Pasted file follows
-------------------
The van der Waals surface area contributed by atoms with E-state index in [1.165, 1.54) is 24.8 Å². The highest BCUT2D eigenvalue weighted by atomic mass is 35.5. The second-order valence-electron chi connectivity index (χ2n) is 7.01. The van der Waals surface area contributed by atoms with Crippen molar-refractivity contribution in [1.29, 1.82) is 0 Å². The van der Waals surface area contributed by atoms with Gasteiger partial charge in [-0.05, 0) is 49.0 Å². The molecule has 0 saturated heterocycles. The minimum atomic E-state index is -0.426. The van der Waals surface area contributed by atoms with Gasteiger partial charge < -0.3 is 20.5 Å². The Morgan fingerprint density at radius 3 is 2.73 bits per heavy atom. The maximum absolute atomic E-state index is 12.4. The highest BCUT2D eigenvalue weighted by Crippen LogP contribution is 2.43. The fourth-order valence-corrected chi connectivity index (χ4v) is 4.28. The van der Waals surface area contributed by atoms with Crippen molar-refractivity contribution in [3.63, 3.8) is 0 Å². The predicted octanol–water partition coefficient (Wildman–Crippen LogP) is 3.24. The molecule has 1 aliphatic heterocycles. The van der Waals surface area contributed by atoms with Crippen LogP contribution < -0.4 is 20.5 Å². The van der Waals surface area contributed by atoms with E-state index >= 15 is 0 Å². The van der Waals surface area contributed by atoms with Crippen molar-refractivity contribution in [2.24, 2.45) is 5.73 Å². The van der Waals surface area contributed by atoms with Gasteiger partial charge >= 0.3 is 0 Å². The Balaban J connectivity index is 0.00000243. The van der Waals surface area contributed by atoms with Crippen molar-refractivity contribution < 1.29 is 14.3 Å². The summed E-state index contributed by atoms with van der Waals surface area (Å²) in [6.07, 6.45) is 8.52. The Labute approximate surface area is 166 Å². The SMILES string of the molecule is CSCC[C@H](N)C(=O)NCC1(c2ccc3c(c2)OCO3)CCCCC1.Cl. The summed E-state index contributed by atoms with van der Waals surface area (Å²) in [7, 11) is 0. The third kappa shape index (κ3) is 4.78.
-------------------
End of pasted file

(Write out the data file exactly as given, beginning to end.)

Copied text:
The van der Waals surface area contributed by atoms with E-state index in [1.165, 1.54) is 24.8 Å². The highest BCUT2D eigenvalue weighted by atomic mass is 35.5. The second-order valence-electron chi connectivity index (χ2n) is 7.01. The van der Waals surface area contributed by atoms with Crippen molar-refractivity contribution in [1.29, 1.82) is 0 Å². The van der Waals surface area contributed by atoms with Gasteiger partial charge in [-0.05, 0) is 49.0 Å². The molecule has 0 saturated heterocycles. The minimum atomic E-state index is -0.426. The van der Waals surface area contributed by atoms with Gasteiger partial charge < -0.3 is 20.5 Å². The Morgan fingerprint density at radius 3 is 2.73 bits per heavy atom. The maximum absolute atomic E-state index is 12.4. The highest BCUT2D eigenvalue weighted by Crippen LogP contribution is 2.43. The fourth-order valence-corrected chi connectivity index (χ4v) is 4.28. The van der Waals surface area contributed by atoms with Crippen molar-refractivity contribution in [3.63, 3.8) is 0 Å². The predicted octanol–water partition coefficient (Wildman–Crippen LogP) is 3.24. The molecule has 1 aliphatic heterocycles. The van der Waals surface area contributed by atoms with Crippen LogP contribution < -0.4 is 20.5 Å². The van der Waals surface area contributed by atoms with E-state index >= 15 is 0 Å². The van der Waals surface area contributed by atoms with Crippen molar-refractivity contribution in [2.24, 2.45) is 5.73 Å². The van der Waals surface area contributed by atoms with Gasteiger partial charge >= 0.3 is 0 Å². The Balaban J connectivity index is 0.00000243. The van der Waals surface area contributed by atoms with Crippen molar-refractivity contribution < 1.29 is 14.3 Å². The summed E-state index contributed by atoms with van der Waals surface area (Å²) in [6.07, 6.45) is 8.52. The Labute approximate surface area is 166 Å². The SMILES string of the molecule is CSCC[C@H](N)C(=O)NCC1(c2ccc3c(c2)OCO3)CCCCC1.Cl. The summed E-state index contributed by atoms with van der Waals surface area (Å²) in [7, 11) is 0. The third kappa shape index (κ3) is 4.78.